While showing that Pakistan is emerging from past economic crises, what is often overlooked is the fact that the past is always a different country. Today, Pakistan is simply no longer enjoying the kind of support it did in the past. The first piece is the recent $ 3 billion loan from the Saudis to Islamabad to help restore its balance sheet. Never before have the Saudis imposed the kind of conditions they have this time around. In fact, past loans were invariably written off and converted to grants. But last year, when the Saudis first asked for their money, it shocked Pakistan.
The second play shows how parsimonious Americans and most Westerners are when it comes to Pakistan. The EU is tightening the screw on the Generalized Scheme of Preferences (GSP +) facility. The Americans are believed to be putting pressure on Pakistan through the IMF which has imposed extremely harsh conditions. Either way, free Western lunches are no longer offered. If aid ever returns, the requested counterpart will be difficult for Pakistan to give. Meanwhile, the Chinese are also becoming fearful. Their investments in CPEC are lagging behind. Worse, payments for projects already completed add up and Pakistan is in default, which has led the Chinese to curb their investments.
An ideal location for India
Pakistanis are now facing a perfect storm. The country is drowning in debt, which is doubling almost every five years. Debt service absorbs almost 80 percent of total federal government revenues. In the next fiscal year, it is feared that almost all of the revenue will go to debt service. Even defense spending will be financed from borrowed funds, along with all other government spending. To overcome the problem, Pakistan will take on more debt – a classic debt trap situation. The currency is weakening day by day and has lost almost 40 percent of its value in the past three years, about 20 percent in the past three months. The budget and current balances are all negative. The current account deficit could reach an unsustainable level of 5% this year.
Growth remains anemic and dependent on imports. Cut imports to control the current account deficit and growth will collapse. Meanwhile, the money supply is growing at an alarming rate and is fueling inflation. Daily essentials have an inflation rate of 18 percent and could go as high as 25 percent according to calculations by some economists. Pakistan is now importing food. Prices on fuel, electricity and gas are set to rise and could become unaffordable. In the midst of it all, the handsome Pakistani prime minister handpicked (by the Pakistani military) is busy preaching Islamic morals to the people, trying to make them more Muslim than he already is.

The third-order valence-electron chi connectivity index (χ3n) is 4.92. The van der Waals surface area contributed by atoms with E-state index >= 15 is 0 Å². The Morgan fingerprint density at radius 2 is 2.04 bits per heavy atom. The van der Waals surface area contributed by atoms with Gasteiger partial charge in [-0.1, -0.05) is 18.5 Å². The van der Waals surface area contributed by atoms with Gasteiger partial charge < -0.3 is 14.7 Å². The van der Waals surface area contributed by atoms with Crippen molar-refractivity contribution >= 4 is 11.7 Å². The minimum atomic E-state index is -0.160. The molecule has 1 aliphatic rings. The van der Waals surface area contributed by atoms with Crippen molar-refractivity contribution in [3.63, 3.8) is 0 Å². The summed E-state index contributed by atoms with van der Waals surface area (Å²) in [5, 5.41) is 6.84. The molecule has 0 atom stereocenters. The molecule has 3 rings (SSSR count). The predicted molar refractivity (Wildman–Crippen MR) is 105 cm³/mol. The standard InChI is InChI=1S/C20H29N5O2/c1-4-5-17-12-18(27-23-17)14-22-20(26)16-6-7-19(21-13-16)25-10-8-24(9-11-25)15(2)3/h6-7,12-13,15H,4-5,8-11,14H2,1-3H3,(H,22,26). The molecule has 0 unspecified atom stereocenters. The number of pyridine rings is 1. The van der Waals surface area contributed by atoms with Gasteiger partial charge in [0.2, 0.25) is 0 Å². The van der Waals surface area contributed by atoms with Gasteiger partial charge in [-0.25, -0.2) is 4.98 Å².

For India, this is an ideal situation. India must use all its weight and all the levers it can exercise to tighten the screws on Pakistan in the economic field. This India should not do it episodically, but strategically. In other words, an in-depth study of Pakistan’s economic vulnerabilities and how they can be exploited to repair the enemy and also gain the upper hand is something India’s policymakers and strategic thinkers must start on. to work.
At the very least, India must take the opportunity presented by Pakistan’s economic woes – this opportunity presents itself every 3-4 years due to the boom-bust cycle of the Pakistani economy – to deepen the ‘gap of all kinds of abilities with his nemesis. Alternatively, India may continue to repeat the mistake of missing out on these opportunities, or worse give in to Prithviraj Chauhan Syndrome – the millennial disease of being chivalrous to a treacherous enemy.
Sushant Sareen is Senior Fellow, Observer Research Foundation. The opinions expressed in this article are those of the author and do not represent the position of this publication.